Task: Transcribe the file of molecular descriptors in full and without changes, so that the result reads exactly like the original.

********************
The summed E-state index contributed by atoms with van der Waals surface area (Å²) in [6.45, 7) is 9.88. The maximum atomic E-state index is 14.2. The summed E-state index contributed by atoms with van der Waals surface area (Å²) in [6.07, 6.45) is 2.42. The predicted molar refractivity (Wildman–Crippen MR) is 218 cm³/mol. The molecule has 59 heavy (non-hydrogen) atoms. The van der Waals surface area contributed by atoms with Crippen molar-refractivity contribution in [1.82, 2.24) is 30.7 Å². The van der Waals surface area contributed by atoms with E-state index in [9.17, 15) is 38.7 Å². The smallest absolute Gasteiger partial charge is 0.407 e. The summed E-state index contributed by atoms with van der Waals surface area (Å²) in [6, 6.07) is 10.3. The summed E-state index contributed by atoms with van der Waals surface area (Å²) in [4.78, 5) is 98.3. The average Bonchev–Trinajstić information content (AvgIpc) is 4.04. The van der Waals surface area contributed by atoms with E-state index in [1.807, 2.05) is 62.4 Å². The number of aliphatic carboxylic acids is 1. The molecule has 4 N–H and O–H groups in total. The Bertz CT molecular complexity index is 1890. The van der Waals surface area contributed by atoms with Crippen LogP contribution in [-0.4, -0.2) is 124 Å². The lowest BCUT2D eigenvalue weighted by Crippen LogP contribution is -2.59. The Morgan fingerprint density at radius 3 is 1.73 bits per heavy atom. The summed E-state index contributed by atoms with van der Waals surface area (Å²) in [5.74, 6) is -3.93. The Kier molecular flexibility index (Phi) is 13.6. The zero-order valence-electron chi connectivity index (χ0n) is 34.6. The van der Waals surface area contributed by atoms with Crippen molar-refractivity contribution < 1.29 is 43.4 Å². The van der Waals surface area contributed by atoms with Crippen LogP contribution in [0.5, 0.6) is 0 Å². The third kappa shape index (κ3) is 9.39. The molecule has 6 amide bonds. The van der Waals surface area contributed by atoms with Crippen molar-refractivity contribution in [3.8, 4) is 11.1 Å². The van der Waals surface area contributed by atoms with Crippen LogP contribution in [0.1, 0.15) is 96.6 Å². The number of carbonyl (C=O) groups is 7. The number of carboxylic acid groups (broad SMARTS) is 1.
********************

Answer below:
The summed E-state index contributed by atoms with van der Waals surface area (Å²) in [6.45, 7) is 9.88. The maximum atomic E-state index is 14.2. The summed E-state index contributed by atoms with van der Waals surface area (Å²) in [6.07, 6.45) is 2.42. The predicted molar refractivity (Wildman–Crippen MR) is 218 cm³/mol. The molecule has 59 heavy (non-hydrogen) atoms. The van der Waals surface area contributed by atoms with Crippen molar-refractivity contribution in [1.82, 2.24) is 30.7 Å². The van der Waals surface area contributed by atoms with E-state index in [9.17, 15) is 38.7 Å². The smallest absolute Gasteiger partial charge is 0.407 e. The summed E-state index contributed by atoms with van der Waals surface area (Å²) in [6, 6.07) is 10.3. The summed E-state index contributed by atoms with van der Waals surface area (Å²) in [4.78, 5) is 98.3. The average Bonchev–Trinajstić information content (AvgIpc) is 4.04. The van der Waals surface area contributed by atoms with E-state index in [1.807, 2.05) is 62.4 Å². The number of aliphatic carboxylic acids is 1. The molecule has 4 N–H and O–H groups in total. The Bertz CT molecular complexity index is 1890. The van der Waals surface area contributed by atoms with Crippen LogP contribution in [-0.4, -0.2) is 124 Å². The lowest BCUT2D eigenvalue weighted by Crippen LogP contribution is -2.59. The Morgan fingerprint density at radius 3 is 1.73 bits per heavy atom. The summed E-state index contributed by atoms with van der Waals surface area (Å²) in [5.74, 6) is -3.93. The Kier molecular flexibility index (Phi) is 13.6. The zero-order valence-electron chi connectivity index (χ0n) is 34.6. The van der Waals surface area contributed by atoms with Crippen molar-refractivity contribution < 1.29 is 43.4 Å². The van der Waals surface area contributed by atoms with Crippen LogP contribution in [0.5, 0.6) is 0 Å². The third kappa shape index (κ3) is 9.39. The molecule has 6 amide bonds. The van der Waals surface area contributed by atoms with Crippen molar-refractivity contribution in [3.8, 4) is 11.1 Å². The van der Waals surface area contributed by atoms with Crippen LogP contribution in [0.1, 0.15) is 96.6 Å². The number of carbonyl (C=O) groups is 7. The number of carboxylic acid groups (broad SMARTS) is 1.